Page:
The irony of the situation is clear: we will never find what we are looking for pursuing an endless stream of crap. And we’ll kill the environment while we’re at it.


Rebuilding Our Relationship To Things – And Each Other

The good news is, there are cracks emerging in the current system – and these cracks are quickly turning into fissures wide enough to make room for something new. Let us provide a few examples:

The Minimalism documentary was trending on social media last year during Christmas. Is it not interesting that during the biggest consumerist holiday in our culture people were watching and posting their thoughts on a documentary about giving up the empty pursuit of things?

Pepsi was ripped a new one for featuring Keeping Up With The Kardashians star Kendal Jenner in a recent advertisement asking people to unite and ‘join the conversation’ about revolution. There is so much wrong with this ad it’s difficult to know where to start – but it’s interesting for the very reason that their marketing team applied the traditional techniques and it fell flatter than a can of pepsi sitting open on your counter over night: deploy a social influencer into a trending topic and inspire viewers to project their feelings onto the purchasing of a product. People united all right, but not in the way they were expecting. They had to pull the ad.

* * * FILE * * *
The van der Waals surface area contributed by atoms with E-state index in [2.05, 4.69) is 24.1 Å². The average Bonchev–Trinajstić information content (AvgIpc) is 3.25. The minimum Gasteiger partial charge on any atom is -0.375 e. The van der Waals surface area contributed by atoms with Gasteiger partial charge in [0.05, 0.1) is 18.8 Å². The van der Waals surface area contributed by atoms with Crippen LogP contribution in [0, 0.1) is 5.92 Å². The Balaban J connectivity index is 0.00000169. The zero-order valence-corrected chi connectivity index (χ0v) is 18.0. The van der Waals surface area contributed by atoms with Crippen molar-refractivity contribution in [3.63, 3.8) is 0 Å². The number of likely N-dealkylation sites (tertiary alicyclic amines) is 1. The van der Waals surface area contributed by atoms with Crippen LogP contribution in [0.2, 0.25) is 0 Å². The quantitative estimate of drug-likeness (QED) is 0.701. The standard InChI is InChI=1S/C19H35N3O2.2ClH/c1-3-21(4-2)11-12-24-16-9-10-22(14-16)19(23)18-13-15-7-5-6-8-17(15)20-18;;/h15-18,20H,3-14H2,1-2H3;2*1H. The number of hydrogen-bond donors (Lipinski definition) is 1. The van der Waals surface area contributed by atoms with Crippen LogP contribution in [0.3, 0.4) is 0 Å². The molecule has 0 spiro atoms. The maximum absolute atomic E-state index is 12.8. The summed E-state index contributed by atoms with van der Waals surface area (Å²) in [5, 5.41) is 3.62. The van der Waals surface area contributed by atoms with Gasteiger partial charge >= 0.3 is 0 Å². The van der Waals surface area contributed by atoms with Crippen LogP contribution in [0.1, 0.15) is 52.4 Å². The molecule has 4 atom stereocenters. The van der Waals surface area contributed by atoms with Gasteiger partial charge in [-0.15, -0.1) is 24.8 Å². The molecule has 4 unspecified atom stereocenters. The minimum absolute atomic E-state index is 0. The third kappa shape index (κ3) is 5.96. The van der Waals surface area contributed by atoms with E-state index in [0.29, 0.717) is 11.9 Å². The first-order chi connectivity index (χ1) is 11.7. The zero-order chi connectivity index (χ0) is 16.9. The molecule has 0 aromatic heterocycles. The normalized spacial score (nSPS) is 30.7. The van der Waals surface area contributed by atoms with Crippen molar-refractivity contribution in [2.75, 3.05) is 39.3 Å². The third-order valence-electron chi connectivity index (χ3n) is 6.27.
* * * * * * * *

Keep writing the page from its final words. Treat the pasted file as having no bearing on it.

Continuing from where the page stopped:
The most EPIC advertising fail of our generation. Go home Pepsi, you are out of touch.

Recently, a video made about our projects here in Toronto with the Tool Library and Sharing Depot went viral. To date the video has had nearly 50,000 shares. Since that video, we have been contacted from people all. over. the. world requesting information on how to start their own community library of things. Our model was also recently recognized in the Transform TO action plan to confront the new realities of climate change in this city, a plan that the council recently voted yes on.